The news caused a minor uproar. Lacrosse officials eventually signaled a willingness to change course, but there was one problem: By then, the eight-team men’s field was considered locked. The situation was resolved, finally, when the Irish national team agreed to give up its spot in Birmingham to let the Haudenosaunee compete. (The women’s field wasn’t set until this month’s world championship, after the Haudenosaunee had been ruled eligible.)
“What kind of competition would you have in lacrosse if the first nation to ever play, and still one of the best, isn’t represented?” said the men’s team’s coach, Peter Milliman, who does not have Indigenous heritage.
That very question could echo until the 2028 Olympics.
In 2018, the I.O.C. offered so-called provisional recognition to World Lacrosse (then known as the Federation of International Lacrosse), which meant the federation and its several dozen member nations could receive financial support from the I.O.C. The decision was also interpreted as a sign that lacrosse, last contested as a medal event in 1904 and 1908, could make a return to the Olympic program in time for the 2028 Games in Los Angeles.
But if the Olympic community embraces what is, in a way, the most quintessentially American sport for an upcoming U.S.-based Games, can they reasonably exclude its creators?
For the Haudenosaunee, there are some theoretical pathways to participation.
There are already close to a dozen territories that have I.O.C. membership despite not having membership in the U.N., including Puerto Rico and Hong Kong. To be formally recognized by the I.O.C., the Haudenosaunee would need to form a National Olympic Committee, which, among other administrative details, would require them to assemble athletes in at least four other sports.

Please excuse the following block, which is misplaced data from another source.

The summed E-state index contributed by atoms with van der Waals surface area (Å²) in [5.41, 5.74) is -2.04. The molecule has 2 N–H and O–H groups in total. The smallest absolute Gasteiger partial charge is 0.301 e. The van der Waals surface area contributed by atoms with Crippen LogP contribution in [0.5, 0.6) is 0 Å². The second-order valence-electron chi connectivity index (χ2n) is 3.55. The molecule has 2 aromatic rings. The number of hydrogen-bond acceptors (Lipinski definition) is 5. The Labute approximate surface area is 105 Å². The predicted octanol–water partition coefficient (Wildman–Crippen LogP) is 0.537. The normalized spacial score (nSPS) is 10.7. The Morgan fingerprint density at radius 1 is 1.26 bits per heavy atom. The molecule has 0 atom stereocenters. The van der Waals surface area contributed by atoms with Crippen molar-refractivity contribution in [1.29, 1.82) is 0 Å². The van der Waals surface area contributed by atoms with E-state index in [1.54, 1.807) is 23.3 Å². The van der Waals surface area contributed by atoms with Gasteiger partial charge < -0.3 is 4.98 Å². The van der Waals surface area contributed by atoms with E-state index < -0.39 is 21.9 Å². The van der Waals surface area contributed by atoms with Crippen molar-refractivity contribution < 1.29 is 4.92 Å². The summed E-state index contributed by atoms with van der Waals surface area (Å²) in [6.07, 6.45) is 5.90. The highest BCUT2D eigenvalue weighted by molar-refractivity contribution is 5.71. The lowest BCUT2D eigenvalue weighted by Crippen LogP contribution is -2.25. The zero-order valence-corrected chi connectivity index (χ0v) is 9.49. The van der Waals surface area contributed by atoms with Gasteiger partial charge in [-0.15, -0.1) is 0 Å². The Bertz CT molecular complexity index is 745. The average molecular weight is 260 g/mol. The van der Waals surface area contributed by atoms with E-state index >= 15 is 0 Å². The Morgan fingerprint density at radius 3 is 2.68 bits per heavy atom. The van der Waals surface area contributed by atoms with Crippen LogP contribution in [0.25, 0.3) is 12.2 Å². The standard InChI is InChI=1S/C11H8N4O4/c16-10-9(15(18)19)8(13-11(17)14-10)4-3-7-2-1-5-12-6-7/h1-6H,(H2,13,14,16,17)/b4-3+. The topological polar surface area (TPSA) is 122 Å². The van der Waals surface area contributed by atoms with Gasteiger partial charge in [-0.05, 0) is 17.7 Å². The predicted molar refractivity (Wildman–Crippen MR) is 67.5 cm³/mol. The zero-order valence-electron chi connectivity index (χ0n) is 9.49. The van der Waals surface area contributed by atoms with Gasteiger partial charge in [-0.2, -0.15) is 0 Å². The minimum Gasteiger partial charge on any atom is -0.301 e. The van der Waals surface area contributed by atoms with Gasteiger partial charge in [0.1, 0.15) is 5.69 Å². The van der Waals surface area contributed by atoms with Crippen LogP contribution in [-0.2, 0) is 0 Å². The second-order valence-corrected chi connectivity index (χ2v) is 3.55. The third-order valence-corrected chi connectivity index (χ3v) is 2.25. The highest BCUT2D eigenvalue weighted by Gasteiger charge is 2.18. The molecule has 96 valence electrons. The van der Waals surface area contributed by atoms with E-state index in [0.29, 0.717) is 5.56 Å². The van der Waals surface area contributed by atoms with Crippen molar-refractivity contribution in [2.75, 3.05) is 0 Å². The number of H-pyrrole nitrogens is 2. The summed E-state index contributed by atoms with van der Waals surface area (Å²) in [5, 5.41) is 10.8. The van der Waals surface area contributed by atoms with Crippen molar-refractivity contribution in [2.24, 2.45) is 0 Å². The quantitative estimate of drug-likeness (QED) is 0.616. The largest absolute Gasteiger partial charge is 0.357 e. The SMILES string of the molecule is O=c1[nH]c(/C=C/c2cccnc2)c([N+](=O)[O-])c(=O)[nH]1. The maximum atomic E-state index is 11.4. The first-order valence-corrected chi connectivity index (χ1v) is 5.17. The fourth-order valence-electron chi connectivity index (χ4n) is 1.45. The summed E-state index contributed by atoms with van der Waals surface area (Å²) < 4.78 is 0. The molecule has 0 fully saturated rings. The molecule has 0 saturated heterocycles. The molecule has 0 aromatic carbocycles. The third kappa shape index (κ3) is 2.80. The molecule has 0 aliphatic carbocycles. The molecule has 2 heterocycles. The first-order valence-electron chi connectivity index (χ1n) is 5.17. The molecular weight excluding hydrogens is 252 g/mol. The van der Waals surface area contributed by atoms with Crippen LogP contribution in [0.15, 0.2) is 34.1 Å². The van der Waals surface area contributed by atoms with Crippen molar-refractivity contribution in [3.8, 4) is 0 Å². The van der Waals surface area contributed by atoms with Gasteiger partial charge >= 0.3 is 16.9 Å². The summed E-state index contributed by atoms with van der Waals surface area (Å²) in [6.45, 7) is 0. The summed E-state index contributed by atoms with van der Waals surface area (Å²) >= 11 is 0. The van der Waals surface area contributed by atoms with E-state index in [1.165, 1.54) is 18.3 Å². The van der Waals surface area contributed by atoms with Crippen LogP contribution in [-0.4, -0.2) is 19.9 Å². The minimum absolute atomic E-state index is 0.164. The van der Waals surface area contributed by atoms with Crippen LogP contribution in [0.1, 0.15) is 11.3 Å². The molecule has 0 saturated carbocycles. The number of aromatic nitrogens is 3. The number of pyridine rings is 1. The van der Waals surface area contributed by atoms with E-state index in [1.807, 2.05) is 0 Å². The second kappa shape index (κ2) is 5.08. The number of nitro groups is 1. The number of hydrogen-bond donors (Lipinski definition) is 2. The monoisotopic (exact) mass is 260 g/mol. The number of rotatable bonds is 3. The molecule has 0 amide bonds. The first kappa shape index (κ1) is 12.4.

Some see the traditional path to I.O.C. membership as onerous, given the time constraints. The I.O.C. could also extend a special invitation of sorts to the Haudenosaunee, perhaps akin to how it has allowed teams of refugees to compete at recent Games.
“You see some of the sports in the Olympics, and it’s like, ‘How is lacrosse not in the Olympics?’” Cassandra Minerd, 27, a member of the women’s team, said. “And if you’re going to have lacrosse, the people who created the game need to be there.”
In Birmingham this month, lacrosse was contested in the “sixes” format — smaller and faster than the established field and box lacrosse disciplines — that international officials have developed for potential use at the Olympics.
Neither the men’s nor women’s Haudenosaunee team made the podium — a letdown particularly for the men, who entered the Games ranked third in the world — but the players found the experience fulfilling nonetheless. One night, they accepted an invitation from the Cherokee Tribe of Northeast Alabama for dinner at a local hotel.
“The game that you see out there, the long-stick game, is our game,” Oren Lyons, 92, who founded the Haudenosaunee team, said to the assembled group. “It’s taken our team around the world. And it’s given an opportunity for people to understand that the Indian nations are still here.”
Later, Greg Drowning Bear, one of the Cherokee members, led the players and coaches in a traditional quail dance. Hands on their hips, elbows jutting out to their sides, the players doubled over in laughter as they bopped to a drumbeat around the hotel conference room.